It is no secret that being around friends and family in older age can benefit health; loneliness among seniors has been linked to increased risk of depression, heart disease, and more. According to a new study, however, only family can lower mortality risk in later life.
Lead author James Iveniuk, of the Dalla Lana School of Public Health at the University of Toronto, Canada, and colleagues found that older adults who have more family members and who are closer to their family have a lower risk of death, though the same link could not be made with friends.
The researchers recently presented their findings at the 111th Annual Meeting of the American Sociological Association (ASA) in Washington, D.C.
According to a 2010 study from the AARP – previously the American Association of Retired Persons – around 32 percent of adults aged 60-69 and 25 percent of adults aged 70 and older report feeling lonely, and these individuals are more likely to report poor health than non-lonely adults.
For example, one study found seniors who have little face-to-face contact with friends and family are at almost double the risk of depression.
As such, it goes without saying that being around friends and family in later life poses significant benefits for physical and mental health, but how does this social contact affect risk of death? This is what Iveniuk and colleagues set out to investigate.
For their study, the researchers drew data from the 2005/2006 and 2010/2011 waves of the National Social Life, Health, and Aging Project (NSHAP).
In the first wave, participants aged 57-85 years were asked to list up to five people they felt closest to, as well as report what their relationship was with these individuals and how close they felt to each person. The mortality of the participants was then assessed in the second wave.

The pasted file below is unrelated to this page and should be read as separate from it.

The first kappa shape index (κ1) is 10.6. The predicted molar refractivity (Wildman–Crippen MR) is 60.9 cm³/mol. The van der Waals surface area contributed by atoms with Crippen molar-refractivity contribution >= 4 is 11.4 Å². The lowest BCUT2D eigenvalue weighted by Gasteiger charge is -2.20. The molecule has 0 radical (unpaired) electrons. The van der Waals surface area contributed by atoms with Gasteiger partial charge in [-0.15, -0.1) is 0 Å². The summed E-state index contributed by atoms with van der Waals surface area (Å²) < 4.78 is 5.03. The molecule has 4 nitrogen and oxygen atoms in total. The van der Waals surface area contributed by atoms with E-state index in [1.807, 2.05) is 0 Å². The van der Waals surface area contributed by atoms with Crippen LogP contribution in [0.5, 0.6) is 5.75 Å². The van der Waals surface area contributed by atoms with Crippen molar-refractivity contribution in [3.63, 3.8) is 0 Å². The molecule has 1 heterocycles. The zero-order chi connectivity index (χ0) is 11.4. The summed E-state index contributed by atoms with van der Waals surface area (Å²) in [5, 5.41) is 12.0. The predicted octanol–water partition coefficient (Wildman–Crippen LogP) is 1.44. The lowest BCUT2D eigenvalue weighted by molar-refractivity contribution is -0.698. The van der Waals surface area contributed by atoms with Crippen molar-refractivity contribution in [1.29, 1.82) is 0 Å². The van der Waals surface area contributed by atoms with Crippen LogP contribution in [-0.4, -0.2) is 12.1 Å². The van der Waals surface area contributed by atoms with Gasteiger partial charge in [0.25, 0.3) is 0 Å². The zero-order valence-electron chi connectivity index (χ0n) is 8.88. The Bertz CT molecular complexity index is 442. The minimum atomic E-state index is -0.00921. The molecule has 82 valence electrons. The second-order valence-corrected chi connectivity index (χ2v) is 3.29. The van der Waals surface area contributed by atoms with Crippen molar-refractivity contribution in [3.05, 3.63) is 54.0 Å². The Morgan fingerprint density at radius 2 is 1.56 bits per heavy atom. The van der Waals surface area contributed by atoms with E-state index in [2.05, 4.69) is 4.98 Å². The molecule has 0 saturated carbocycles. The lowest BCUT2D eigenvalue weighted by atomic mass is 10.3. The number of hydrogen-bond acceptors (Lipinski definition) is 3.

The majority of participants were married, were in good physical health, and reported low levels of loneliness, the team reports.
The study results revealed that participants who reported feeling “extremely close” to non-spousal family members within their list of closest confidants had around a 6 percent risk of death over the following 5 years, while those who reported feeling “not very close” to non-spousal relatives had a 14 percent risk of death.
What is more, the researchers found participants who listed more family members than friends as their closest confidants had a lower risk of death during the subsequent 5 years, regardless of their feelings of closeness.
“Regardless of the emotional content of a connection, simply having a social relationship with another person may have benefits for longevity,” says Iveniuk.
He adds that they were surprised by their findings, noting that one might assume friends are more important for mortality because we choose them based on our specific needs.
“But that account isn’t supported by the data – it is the people who in some sense you cannot choose, and who also have little choice about choosing you, who seem to provide the greatest benefit to longevity.”
The researchers also assessed how certain characteristics of social networks affected participants’ risk of death.
They found that being married, having a larger social group, greater participation in social organizations, and being emotionally closer to social contacts were equally important factors for mortality in older age.
The team was surprised to find that marriage was beneficial for mortality, even among subjects with poor marital quality. “We observed no association between measures of support from the spouse and mortality, indicating that the presence of a marital bond may be more important for longevity than certain aspects of the bond itself,” says Iveniuk.
Time spent with friends and family, feelings of loneliness, and access to social support were found to be less important factors for mortality, the team reports.
Overall, the researchers say their findings highlight the importance of good family relationships for a longer life.
“Going back to the very first sociological theorists, many different thinkers have noted that there is some kind of special significance that people attribute to family ties, leading people to stay close to and support people who wouldn’t necessarily be individuals that they would associate with if they had the choice,” says Iveniuk.